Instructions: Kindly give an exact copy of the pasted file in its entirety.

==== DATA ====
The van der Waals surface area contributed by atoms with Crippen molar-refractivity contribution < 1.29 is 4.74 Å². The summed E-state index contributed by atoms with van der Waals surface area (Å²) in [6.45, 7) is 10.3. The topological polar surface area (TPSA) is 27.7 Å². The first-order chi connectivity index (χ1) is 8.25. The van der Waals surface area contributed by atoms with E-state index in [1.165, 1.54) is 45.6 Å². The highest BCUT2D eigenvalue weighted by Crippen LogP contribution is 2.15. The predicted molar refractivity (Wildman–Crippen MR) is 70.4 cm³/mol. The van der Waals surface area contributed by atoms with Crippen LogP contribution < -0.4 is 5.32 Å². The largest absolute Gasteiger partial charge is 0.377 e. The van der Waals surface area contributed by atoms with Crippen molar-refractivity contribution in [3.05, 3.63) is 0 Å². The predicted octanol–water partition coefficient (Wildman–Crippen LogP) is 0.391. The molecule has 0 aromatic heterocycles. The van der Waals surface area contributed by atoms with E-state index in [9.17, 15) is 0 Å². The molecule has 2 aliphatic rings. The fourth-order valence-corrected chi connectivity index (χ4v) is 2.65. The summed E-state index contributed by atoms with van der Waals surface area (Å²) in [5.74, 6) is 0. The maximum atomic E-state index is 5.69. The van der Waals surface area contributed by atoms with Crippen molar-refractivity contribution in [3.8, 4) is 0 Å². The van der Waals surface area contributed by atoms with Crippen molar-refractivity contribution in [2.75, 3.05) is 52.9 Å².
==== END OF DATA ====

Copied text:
The van der Waals surface area contributed by atoms with Crippen molar-refractivity contribution < 1.29 is 4.74 Å². The summed E-state index contributed by atoms with van der Waals surface area (Å²) in [6.45, 7) is 10.3. The topological polar surface area (TPSA) is 27.7 Å². The first-order chi connectivity index (χ1) is 8.25. The van der Waals surface area contributed by atoms with E-state index in [1.165, 1.54) is 45.6 Å². The highest BCUT2D eigenvalue weighted by Crippen LogP contribution is 2.15. The predicted molar refractivity (Wildman–Crippen MR) is 70.4 cm³/mol. The van der Waals surface area contributed by atoms with Crippen LogP contribution < -0.4 is 5.32 Å². The largest absolute Gasteiger partial charge is 0.377 e. The van der Waals surface area contributed by atoms with Crippen molar-refractivity contribution in [3.05, 3.63) is 0 Å². The predicted octanol–water partition coefficient (Wildman–Crippen LogP) is 0.391. The molecule has 0 aromatic heterocycles. The van der Waals surface area contributed by atoms with E-state index in [9.17, 15) is 0 Å². The molecule has 2 aliphatic rings. The fourth-order valence-corrected chi connectivity index (χ4v) is 2.65. The summed E-state index contributed by atoms with van der Waals surface area (Å²) in [5.74, 6) is 0. The maximum atomic E-state index is 5.69. The van der Waals surface area contributed by atoms with Crippen molar-refractivity contribution in [3.8, 4) is 0 Å². The van der Waals surface area contributed by atoms with Crippen molar-refractivity contribution in [2.75, 3.05) is 52.9 Å².